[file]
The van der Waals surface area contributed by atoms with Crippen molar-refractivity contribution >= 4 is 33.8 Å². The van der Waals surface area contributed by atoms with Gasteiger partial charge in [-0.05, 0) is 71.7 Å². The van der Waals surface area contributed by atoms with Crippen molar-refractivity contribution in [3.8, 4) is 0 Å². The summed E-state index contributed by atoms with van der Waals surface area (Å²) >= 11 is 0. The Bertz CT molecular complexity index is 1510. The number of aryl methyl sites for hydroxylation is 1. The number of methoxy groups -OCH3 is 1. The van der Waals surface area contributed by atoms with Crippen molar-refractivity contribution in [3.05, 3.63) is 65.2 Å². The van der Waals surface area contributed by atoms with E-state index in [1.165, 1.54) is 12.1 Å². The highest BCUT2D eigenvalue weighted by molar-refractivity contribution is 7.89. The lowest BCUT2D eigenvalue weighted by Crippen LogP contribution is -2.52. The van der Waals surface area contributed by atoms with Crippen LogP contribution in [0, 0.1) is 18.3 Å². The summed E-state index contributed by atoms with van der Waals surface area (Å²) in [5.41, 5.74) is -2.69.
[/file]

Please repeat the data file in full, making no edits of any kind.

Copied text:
The van der Waals surface area contributed by atoms with Crippen molar-refractivity contribution >= 4 is 33.8 Å². The van der Waals surface area contributed by atoms with Gasteiger partial charge in [-0.05, 0) is 71.7 Å². The van der Waals surface area contributed by atoms with Crippen molar-refractivity contribution in [3.8, 4) is 0 Å². The summed E-state index contributed by atoms with van der Waals surface area (Å²) >= 11 is 0. The Bertz CT molecular complexity index is 1510. The number of aryl methyl sites for hydroxylation is 1. The number of methoxy groups -OCH3 is 1. The van der Waals surface area contributed by atoms with Crippen molar-refractivity contribution in [3.05, 3.63) is 65.2 Å². The van der Waals surface area contributed by atoms with E-state index in [1.165, 1.54) is 12.1 Å². The highest BCUT2D eigenvalue weighted by molar-refractivity contribution is 7.89. The lowest BCUT2D eigenvalue weighted by Crippen LogP contribution is -2.52. The van der Waals surface area contributed by atoms with Crippen LogP contribution in [0, 0.1) is 18.3 Å². The summed E-state index contributed by atoms with van der Waals surface area (Å²) in [5.41, 5.74) is -2.69.